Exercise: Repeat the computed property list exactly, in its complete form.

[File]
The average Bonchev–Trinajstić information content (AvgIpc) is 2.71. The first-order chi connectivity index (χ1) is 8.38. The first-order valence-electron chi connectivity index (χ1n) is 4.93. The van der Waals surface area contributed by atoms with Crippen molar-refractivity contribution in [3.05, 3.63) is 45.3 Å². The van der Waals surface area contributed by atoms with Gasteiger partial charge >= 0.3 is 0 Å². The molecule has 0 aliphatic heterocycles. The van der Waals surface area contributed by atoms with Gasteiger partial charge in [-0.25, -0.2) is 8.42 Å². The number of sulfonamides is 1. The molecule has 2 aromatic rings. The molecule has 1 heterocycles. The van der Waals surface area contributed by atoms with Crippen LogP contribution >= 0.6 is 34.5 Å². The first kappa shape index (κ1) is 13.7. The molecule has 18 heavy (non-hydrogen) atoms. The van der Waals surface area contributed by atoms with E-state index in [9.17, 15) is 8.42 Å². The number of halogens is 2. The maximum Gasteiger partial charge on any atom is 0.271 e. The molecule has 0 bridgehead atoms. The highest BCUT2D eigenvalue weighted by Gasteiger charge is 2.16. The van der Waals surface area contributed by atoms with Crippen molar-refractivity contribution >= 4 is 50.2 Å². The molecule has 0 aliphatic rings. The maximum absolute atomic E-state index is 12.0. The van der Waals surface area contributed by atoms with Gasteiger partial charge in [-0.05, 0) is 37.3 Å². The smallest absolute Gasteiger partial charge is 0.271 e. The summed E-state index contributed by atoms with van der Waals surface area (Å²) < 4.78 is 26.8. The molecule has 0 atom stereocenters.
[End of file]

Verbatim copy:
The average Bonchev–Trinajstić information content (AvgIpc) is 2.71. The first-order chi connectivity index (χ1) is 8.38. The first-order valence-electron chi connectivity index (χ1n) is 4.93. The van der Waals surface area contributed by atoms with Crippen molar-refractivity contribution in [3.05, 3.63) is 45.3 Å². The van der Waals surface area contributed by atoms with Gasteiger partial charge >= 0.3 is 0 Å². The molecule has 0 aliphatic heterocycles. The van der Waals surface area contributed by atoms with Gasteiger partial charge in [-0.25, -0.2) is 8.42 Å². The number of sulfonamides is 1. The molecule has 2 aromatic rings. The molecule has 1 heterocycles. The van der Waals surface area contributed by atoms with Crippen LogP contribution >= 0.6 is 34.5 Å². The first kappa shape index (κ1) is 13.7. The molecule has 18 heavy (non-hydrogen) atoms. The van der Waals surface area contributed by atoms with E-state index in [9.17, 15) is 8.42 Å². The number of halogens is 2. The maximum Gasteiger partial charge on any atom is 0.271 e. The molecule has 0 bridgehead atoms. The highest BCUT2D eigenvalue weighted by Gasteiger charge is 2.16. The van der Waals surface area contributed by atoms with Crippen molar-refractivity contribution >= 4 is 50.2 Å². The molecule has 0 aliphatic rings. The maximum absolute atomic E-state index is 12.0. The van der Waals surface area contributed by atoms with Gasteiger partial charge in [-0.05, 0) is 37.3 Å². The smallest absolute Gasteiger partial charge is 0.271 e. The summed E-state index contributed by atoms with van der Waals surface area (Å²) < 4.78 is 26.8. The molecule has 0 atom stereocenters.